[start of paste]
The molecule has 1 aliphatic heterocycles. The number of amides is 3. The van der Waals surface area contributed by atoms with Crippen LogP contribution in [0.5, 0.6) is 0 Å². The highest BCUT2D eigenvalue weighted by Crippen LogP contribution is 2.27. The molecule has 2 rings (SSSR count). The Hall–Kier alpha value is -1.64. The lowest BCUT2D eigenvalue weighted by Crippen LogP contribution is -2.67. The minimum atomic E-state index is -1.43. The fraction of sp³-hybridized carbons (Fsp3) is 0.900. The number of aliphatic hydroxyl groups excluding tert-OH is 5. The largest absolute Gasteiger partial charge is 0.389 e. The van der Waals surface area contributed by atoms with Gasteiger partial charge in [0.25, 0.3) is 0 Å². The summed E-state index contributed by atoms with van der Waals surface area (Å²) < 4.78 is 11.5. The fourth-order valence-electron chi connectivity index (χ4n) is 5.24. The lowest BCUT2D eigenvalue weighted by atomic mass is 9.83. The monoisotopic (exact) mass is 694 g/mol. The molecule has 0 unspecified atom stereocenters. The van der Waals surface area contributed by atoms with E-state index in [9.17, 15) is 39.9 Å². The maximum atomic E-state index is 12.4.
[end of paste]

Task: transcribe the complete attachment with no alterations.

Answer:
The molecule has 1 aliphatic heterocycles. The number of amides is 3. The van der Waals surface area contributed by atoms with Crippen LogP contribution in [0.5, 0.6) is 0 Å². The highest BCUT2D eigenvalue weighted by Crippen LogP contribution is 2.27. The molecule has 2 rings (SSSR count). The Hall–Kier alpha value is -1.64. The lowest BCUT2D eigenvalue weighted by Crippen LogP contribution is -2.67. The minimum atomic E-state index is -1.43. The fraction of sp³-hybridized carbons (Fsp3) is 0.900. The number of aliphatic hydroxyl groups excluding tert-OH is 5. The largest absolute Gasteiger partial charge is 0.389 e. The van der Waals surface area contributed by atoms with Gasteiger partial charge in [0.25, 0.3) is 0 Å². The summed E-state index contributed by atoms with van der Waals surface area (Å²) < 4.78 is 11.5. The fourth-order valence-electron chi connectivity index (χ4n) is 5.24. The lowest BCUT2D eigenvalue weighted by atomic mass is 9.83. The monoisotopic (exact) mass is 694 g/mol. The molecule has 0 unspecified atom stereocenters. The van der Waals surface area contributed by atoms with E-state index in [9.17, 15) is 39.9 Å². The maximum atomic E-state index is 12.4.